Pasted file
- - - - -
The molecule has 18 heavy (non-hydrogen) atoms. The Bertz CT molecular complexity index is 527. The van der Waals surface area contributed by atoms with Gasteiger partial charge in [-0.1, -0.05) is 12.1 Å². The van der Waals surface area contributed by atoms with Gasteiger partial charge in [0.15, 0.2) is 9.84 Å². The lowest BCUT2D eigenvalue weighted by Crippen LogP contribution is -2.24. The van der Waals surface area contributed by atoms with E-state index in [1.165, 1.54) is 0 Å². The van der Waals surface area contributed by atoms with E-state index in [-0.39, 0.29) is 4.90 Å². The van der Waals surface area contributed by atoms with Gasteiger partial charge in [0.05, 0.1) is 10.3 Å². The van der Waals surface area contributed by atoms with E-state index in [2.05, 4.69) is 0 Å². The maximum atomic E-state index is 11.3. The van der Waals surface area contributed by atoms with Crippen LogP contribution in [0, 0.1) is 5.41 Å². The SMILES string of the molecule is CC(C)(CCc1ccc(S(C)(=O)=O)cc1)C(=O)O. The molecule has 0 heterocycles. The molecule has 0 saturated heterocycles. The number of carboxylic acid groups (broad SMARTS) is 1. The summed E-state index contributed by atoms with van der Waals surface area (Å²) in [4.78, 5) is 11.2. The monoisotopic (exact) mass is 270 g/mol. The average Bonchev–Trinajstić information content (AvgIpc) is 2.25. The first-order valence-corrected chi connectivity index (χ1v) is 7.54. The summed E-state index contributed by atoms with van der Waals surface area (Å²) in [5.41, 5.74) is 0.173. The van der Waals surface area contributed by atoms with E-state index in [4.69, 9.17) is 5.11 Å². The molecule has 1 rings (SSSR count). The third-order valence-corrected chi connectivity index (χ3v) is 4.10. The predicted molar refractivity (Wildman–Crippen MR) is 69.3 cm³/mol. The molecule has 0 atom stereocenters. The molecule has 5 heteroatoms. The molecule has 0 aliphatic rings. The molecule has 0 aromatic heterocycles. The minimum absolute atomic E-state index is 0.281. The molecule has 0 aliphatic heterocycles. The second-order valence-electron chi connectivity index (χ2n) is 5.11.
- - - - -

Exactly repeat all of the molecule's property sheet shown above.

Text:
The molecule has 18 heavy (non-hydrogen) atoms. The Bertz CT molecular complexity index is 527. The van der Waals surface area contributed by atoms with Gasteiger partial charge in [-0.1, -0.05) is 12.1 Å². The van der Waals surface area contributed by atoms with Gasteiger partial charge in [0.15, 0.2) is 9.84 Å². The lowest BCUT2D eigenvalue weighted by Crippen LogP contribution is -2.24. The van der Waals surface area contributed by atoms with E-state index in [1.165, 1.54) is 0 Å². The van der Waals surface area contributed by atoms with E-state index in [-0.39, 0.29) is 4.90 Å². The van der Waals surface area contributed by atoms with Gasteiger partial charge in [0.05, 0.1) is 10.3 Å². The van der Waals surface area contributed by atoms with E-state index in [2.05, 4.69) is 0 Å². The maximum atomic E-state index is 11.3. The van der Waals surface area contributed by atoms with Crippen LogP contribution in [0, 0.1) is 5.41 Å². The SMILES string of the molecule is CC(C)(CCc1ccc(S(C)(=O)=O)cc1)C(=O)O. The molecule has 0 heterocycles. The molecule has 0 saturated heterocycles. The number of carboxylic acid groups (broad SMARTS) is 1. The summed E-state index contributed by atoms with van der Waals surface area (Å²) in [4.78, 5) is 11.2. The monoisotopic (exact) mass is 270 g/mol. The average Bonchev–Trinajstić information content (AvgIpc) is 2.25. The first-order valence-corrected chi connectivity index (χ1v) is 7.54. The summed E-state index contributed by atoms with van der Waals surface area (Å²) in [5.41, 5.74) is 0.173. The van der Waals surface area contributed by atoms with E-state index in [4.69, 9.17) is 5.11 Å². The molecule has 1 rings (SSSR count). The third-order valence-corrected chi connectivity index (χ3v) is 4.10. The predicted molar refractivity (Wildman–Crippen MR) is 69.3 cm³/mol. The molecule has 0 atom stereocenters. The molecule has 5 heteroatoms. The molecule has 0 aliphatic rings. The molecule has 0 aromatic heterocycles. The minimum absolute atomic E-state index is 0.281. The molecule has 0 aliphatic heterocycles. The second-order valence-electron chi connectivity index (χ2n) is 5.11.